By kto on Nov 25, 2009
Here are a few tips and tricks to get faster OpenJDK builds.
RAM is cheap, if you don't have at least 2Gb RAM, go buy yourself some RAM for Xmas. ;\^)
Use local disk if at all possible, the difference in build time is significant. This mostly applies to the repository or forest you are building (and where the build output is also landing). Also, to a lesser degree, frequently accessed items like the boot jdk (ALT_BOOTDIR). Local disk is your best choice, and if possible /tmp on some systems is even better.
This make variable (or environment variable) is used by the jdk repository and should be set to the number of native compilations that will be run in parallel when building native libraries. It does not apply to Windows. This is a very limited use of the GNU make -j N option in the jdk repository, only addressing the native library building. A recommended setting would be the number of cpus you have or a little higher, but no more than 2 times the number of cpus. Setting this too high can tend to swamp a machine. If all the machines you use have at least 2 cpus, using a standard value of 4 is a reasonable setting. The default is 1.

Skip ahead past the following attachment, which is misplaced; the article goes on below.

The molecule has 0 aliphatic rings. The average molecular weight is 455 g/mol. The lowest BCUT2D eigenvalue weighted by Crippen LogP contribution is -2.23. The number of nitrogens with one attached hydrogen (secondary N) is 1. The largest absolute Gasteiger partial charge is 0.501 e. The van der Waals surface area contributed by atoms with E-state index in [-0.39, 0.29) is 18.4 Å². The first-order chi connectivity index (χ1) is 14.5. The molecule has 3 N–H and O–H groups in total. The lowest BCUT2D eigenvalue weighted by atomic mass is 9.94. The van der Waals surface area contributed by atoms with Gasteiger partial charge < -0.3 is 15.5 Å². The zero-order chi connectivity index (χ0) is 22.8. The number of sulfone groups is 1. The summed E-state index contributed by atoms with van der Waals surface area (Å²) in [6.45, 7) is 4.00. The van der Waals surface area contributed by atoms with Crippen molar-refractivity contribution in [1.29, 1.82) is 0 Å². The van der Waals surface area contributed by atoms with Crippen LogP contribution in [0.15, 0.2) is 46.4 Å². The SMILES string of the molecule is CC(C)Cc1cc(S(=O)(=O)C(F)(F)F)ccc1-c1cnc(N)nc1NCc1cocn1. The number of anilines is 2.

Similar to PARALLEL_COMPILE_JOBS, this one applies to the hotspot repository, however, hotspot uses the GNU make -j N option at a higher level in the Makefile structure. Since more makefile rules get impacted by this setting, there may be a higher chance of a build failure using HOTSPOT_BUILD_JOBS, although reports of problems have not been seen for a while. Also does not apply to Windows. A recommended setting would be the same as PARALLEL_COMPILE_JOBS. The default is 1.
Skip the javadoc runs unless you really need them.
Hope someone finds this helpful.